Mark Harris notes, as many have before him, that the Academy's Best Screenplay categorizations are a bit confusing. Why should films like "Before Midnight" and "Toy Story 3" compete as adaptations when they're not adapted from anything, simply because they use pre-existing characters? And on the original side of things, are factual or biographical screenplays really that comparable to fiction crafted entirely from the writer's imagination? Harris argues that the only solution is to divide the writing Oscars into three categories: Best Original Screenplay, Best Screenplay Based On Factual Material and Best Adaptation. Even then, though, a part-factual, part-fabricated film like "The Butler" could blur the lines. What do you think? [Grantland]

Tim Gray considers the mixed response to "The Secret Life of Walter Mitty," and deems its awards outlook unclear. [Variety]

The director of Canadian Oscar submission -- and estimable contender -- "Gabrielle" discusses the rewards and challenges of working with mentally disabled actors. [The Wrap]

Alfonso Cuaron regrets making "Great Expectations." He shouldn't, because it's wonderful. [Atlantic Wire]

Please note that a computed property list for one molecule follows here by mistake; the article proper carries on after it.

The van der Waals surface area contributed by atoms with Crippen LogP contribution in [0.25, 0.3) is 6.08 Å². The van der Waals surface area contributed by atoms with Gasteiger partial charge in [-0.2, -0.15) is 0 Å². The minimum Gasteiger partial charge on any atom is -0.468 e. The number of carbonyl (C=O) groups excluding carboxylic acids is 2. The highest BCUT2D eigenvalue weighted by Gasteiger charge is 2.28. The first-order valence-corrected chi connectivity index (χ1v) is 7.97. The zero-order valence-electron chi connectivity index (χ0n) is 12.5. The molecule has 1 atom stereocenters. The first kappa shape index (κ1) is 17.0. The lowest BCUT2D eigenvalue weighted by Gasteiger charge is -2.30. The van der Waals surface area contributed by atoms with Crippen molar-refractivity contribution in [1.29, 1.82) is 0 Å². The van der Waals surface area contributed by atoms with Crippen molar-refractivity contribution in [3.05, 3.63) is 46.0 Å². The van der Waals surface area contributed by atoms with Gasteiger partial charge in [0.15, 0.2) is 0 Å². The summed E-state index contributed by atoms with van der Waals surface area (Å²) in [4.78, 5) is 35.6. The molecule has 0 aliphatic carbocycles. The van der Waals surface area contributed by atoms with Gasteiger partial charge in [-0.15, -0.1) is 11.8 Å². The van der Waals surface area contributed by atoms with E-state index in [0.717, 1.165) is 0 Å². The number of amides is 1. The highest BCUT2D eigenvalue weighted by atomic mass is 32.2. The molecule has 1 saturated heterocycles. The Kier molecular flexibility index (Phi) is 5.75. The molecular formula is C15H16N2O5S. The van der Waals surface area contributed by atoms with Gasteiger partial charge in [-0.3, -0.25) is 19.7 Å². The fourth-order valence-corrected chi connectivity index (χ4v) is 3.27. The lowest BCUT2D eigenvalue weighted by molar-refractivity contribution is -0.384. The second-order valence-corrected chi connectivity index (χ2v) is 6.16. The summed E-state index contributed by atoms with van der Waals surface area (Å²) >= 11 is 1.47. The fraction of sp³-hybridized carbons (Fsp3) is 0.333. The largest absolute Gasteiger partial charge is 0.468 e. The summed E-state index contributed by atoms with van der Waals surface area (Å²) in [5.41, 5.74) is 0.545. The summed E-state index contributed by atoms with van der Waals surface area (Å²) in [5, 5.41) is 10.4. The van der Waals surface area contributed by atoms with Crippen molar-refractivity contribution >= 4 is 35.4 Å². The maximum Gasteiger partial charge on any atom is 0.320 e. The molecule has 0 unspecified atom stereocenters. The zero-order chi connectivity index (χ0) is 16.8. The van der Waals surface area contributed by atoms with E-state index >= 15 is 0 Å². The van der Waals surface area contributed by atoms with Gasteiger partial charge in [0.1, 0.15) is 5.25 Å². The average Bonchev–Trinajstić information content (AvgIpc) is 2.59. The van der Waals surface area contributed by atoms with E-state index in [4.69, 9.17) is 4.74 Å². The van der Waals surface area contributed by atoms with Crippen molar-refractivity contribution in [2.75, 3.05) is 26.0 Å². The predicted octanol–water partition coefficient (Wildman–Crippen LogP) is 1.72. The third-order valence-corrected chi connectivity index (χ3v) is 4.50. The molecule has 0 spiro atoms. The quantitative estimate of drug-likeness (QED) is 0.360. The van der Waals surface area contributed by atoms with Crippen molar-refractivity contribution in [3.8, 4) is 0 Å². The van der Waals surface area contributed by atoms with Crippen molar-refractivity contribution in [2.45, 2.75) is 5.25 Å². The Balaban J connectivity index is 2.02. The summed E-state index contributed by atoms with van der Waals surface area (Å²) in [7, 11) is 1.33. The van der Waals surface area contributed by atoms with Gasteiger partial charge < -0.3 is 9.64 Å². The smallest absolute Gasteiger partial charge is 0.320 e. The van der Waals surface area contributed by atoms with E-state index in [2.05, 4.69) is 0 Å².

That's a tidbit, by the way, from this Hollywood Reporter, directors' roundtable, which also includes Steve McQueen, Paul Greengrass, Ben Stiller, Lee Daniels and David O. Russell. [THR]

Scott Tobias proposes a mini-festival of the eight films -- several of them excellent -- that have received a Cinemascore rating of F. [The Dissolve]

Composer and sound designer Mike Zarin wants it known that it was he, not Hans Zimmer, who created the "Inception" "BRAAAAM." [The Playlist]

Oprah Winfrey talks about being asked to play a serial killer for Lee Daniels, and Daniels on his chances of winning an Oscar. Also, he gets genuinely flummoxed by a good question. [The Guardian]

Kyle Buchanan on how Oscar Isaac can get that Best Actor nomination: he might have to sing for his supper. [Vulture]